By LISA MASCARO and MARY CLARE JALONICK
WASHINGTON (AP) — The U.S. House launched the first public hearing Wednesday of Donald Trump’s impeachment investigation, the extraordinary process to determine whether the 45th president of the United States should be removed from office.
Rep. Adam Schiff, the Democratic chairman of the House Intelligence Committee, opened the hearing for the start of testimony.
It’s a remarkable moment, even for a White House full of them. The hearing is the first chance for America, and the rest of the world, to see and hear for themselves about Trump’s actions toward Ukraine and consider whether they are, in fact, impeachable offenses.
The proceedings were being broadcast live, and on social media, from a packed hearing room on Capitol Hill. Only three U.S. presidents have faced such hearings before, and real-time Twitter commentary is expected from the president himself.
Testifying will be two seasoned diplomats, William Taylor, the graying former infantry officer now charge d’affaires in Ukraine, and George Kent, the deputy assistant secretary in Washington, telling the striking, if sometimes complicated story of a president allegedly using foreign policy for personal and political gain ahead of the 2020 election.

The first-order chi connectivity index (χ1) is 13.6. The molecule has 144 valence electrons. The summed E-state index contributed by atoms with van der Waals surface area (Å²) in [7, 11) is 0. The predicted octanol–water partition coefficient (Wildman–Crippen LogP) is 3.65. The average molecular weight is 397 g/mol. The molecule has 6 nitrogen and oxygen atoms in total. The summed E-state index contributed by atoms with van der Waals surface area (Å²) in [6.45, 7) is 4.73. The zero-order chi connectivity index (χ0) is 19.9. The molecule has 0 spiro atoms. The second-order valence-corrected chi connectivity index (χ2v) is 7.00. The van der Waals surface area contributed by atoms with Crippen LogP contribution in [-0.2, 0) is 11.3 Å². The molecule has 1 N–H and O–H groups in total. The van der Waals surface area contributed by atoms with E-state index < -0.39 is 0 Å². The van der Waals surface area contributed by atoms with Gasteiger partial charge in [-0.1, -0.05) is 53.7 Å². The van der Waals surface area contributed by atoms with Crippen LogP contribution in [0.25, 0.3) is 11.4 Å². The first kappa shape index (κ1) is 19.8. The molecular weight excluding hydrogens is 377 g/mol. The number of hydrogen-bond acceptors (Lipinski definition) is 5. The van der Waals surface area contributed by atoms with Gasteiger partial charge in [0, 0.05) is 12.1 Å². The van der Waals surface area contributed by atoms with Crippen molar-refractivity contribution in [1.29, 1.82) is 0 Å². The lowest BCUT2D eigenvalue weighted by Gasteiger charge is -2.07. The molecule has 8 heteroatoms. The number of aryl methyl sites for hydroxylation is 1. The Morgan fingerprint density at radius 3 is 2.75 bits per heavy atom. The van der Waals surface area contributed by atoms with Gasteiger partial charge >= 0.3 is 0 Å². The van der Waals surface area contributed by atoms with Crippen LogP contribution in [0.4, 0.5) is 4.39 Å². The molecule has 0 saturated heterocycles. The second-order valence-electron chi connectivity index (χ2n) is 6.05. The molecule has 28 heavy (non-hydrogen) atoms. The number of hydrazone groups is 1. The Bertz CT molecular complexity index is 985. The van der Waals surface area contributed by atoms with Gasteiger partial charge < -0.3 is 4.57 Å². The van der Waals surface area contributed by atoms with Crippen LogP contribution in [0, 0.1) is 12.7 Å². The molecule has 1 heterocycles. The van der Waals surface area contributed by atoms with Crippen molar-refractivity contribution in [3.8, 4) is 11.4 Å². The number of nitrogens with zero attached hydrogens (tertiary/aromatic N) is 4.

So far, the narrative is splitting Americans, mostly along the same lines as Trump’s unusual presidency. The Constitution sets a dramatic but vague bar for impeachment, and there’s no consensus yet that Trump’s actions at the heart of the inquiry meet the threshold of “high crimes and misdemeanors.”
Trump calls the whole thing a “witch hunt,” a retort that echoes Nixon’s own defense. “READ THE TRANSCRIPT,” he tweeted Wednesday.
At its core, the inquiry stems from Trump’s July 25 phone call with Ukraine’s newly elected president, Volodymyr Zelenskiy when he asked the Zelenskiy for “a favor.”
Trump wanted the Ukraine government to investigate Democrats in the 2016 election and his potential 2020 rival, Joe Biden, all while holding as leverage military aid the young democracy relies on as it confronts an aggressive Russia.
An anonymous whistleblower first alerted officials to concerns about the phone call.
Democratic House Speaker Nancy Pelosi was initially reluctant to launch a formal impeachment inquiry. But she pressed ahead in September after the whistleblower’s complaint.
The White House has instructed officials not to testify in the inquiry. Both witnesses received subpoenas to appear.
Associated Press writers Colleen Long, Mike Balsamo, Eric Tucker, Laurie Kellman, Alan Fram, Zeke J. Miller and Matthew Daly in Washington contributed to this report.